Blinded by Science

The Social Implications of Epigenetics and Neuroscience

David Wastell and Susan White

Blinded by Science

David Wastell and Susan White

Distributed for Policy Press at the University of Bristol

256 pages | 6 1/4 x 9 1/4
Paper $45.95 ISBN: 9781447322344 Published June 2017 For sale in North and South America only
Cloth $110.00 ISBN: 9781447322337 Published June 2017 For sale in North and South America only
There’s no hotter area of science, at least as far as the general media and laypeople are concerned, than neuroscience—every day we hear of dramatic, surprising discoveries that seem to have the potential to utterly change our understanding of how the mind works. This book offers the first thorough review of such claims and the new biological science behind them. It examines the actual and potential applications of neuroscience within social policy and the impact of neuroscientific discoveries on long-standing moral debates and professional practices throughout social work, mental health practice, and criminal justice.
Contents
List of figures and tables
Acknowledgements
Preface
Part I: Getting to grips with the thought styles
One Biology and the drive for human improvement
Two How knowledge gets made in neuroscience and molecular biology
Three Blaming the brain
Part II: Fixing real people
Four The precarious infant brain
Five The cat is out of the bag: from early intervention to child protection
Six Perfecting people: the inexorable rise of prevention science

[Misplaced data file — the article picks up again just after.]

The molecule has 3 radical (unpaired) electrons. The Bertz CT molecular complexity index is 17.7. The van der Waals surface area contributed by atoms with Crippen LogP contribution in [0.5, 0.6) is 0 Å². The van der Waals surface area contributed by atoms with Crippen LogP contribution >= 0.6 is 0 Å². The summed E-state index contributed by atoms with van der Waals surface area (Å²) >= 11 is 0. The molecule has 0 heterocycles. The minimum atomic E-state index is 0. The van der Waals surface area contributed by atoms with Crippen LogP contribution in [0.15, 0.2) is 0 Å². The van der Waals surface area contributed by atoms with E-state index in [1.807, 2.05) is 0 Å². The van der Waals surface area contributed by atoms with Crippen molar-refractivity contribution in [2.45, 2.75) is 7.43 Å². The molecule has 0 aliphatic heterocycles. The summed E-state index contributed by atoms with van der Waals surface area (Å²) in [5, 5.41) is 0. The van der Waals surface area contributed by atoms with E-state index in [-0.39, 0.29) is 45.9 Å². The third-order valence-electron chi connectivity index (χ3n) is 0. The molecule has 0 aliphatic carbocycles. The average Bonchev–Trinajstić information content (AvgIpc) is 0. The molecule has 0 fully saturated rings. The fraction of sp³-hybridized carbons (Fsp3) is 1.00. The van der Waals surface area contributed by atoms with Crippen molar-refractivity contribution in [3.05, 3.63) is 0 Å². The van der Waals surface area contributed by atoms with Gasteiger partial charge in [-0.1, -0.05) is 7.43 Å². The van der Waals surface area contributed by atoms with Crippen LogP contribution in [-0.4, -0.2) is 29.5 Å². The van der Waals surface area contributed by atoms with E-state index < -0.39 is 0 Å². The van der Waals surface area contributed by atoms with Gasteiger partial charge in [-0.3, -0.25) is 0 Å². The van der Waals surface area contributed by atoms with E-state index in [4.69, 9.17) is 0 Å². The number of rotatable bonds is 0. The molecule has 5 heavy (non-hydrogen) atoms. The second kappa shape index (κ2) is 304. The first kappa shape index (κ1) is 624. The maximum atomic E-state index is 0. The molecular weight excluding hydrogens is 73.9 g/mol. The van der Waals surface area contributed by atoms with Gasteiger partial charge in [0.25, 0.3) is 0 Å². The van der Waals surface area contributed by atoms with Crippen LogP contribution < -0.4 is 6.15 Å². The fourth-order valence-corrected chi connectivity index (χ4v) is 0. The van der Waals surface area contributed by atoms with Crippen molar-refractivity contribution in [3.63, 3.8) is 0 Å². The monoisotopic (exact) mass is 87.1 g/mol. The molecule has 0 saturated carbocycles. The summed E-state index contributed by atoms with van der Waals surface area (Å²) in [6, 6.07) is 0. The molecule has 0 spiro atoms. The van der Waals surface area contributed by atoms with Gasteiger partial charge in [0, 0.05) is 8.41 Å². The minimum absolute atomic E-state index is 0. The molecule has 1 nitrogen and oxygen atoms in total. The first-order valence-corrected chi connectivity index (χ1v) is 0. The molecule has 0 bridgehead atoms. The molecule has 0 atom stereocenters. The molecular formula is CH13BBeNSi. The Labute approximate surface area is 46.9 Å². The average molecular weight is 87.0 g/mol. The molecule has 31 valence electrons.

Seven Epigenetics: rat mum to my Mum?
Eight Human epigenetics prematurely born€?
Nine Are we broken? Fixing people (or society) in the 21st century
Appendices
Appendix A: Signs and codas
Appendix B: The amygalda: the brain’s almond
Appendix C: Statistical primer
Appendix D: The definition of autism spectrum disorder (ASD)
Appendix E: Critique of Cunha et al, 2010
References
Index
 
Review Quotes
Aotearoa New Zealand Social Work
"This book provides a wealth of information and helpful analysis. . . . I would strongly recommend that readers buy this book and share with colleagues."
John Bruer, president emeritus, James S. McDonnell Foundation
"Too often early childhood policy is founded on dogmatic interpretations of over-simplified science. Skepticism is the antidote, which this remarkable piece of scholarship provides, bringing ethical concerns to the fore."
Val Gillies, University of Westminster
"Forensically detailed, compelling and at points unsettling, this book is a very welcome antidote to simplistic policy appropriations of biology. It deserves to be widely read."
For more information, or to order this book, please visit http://www.press.uchicago.edu
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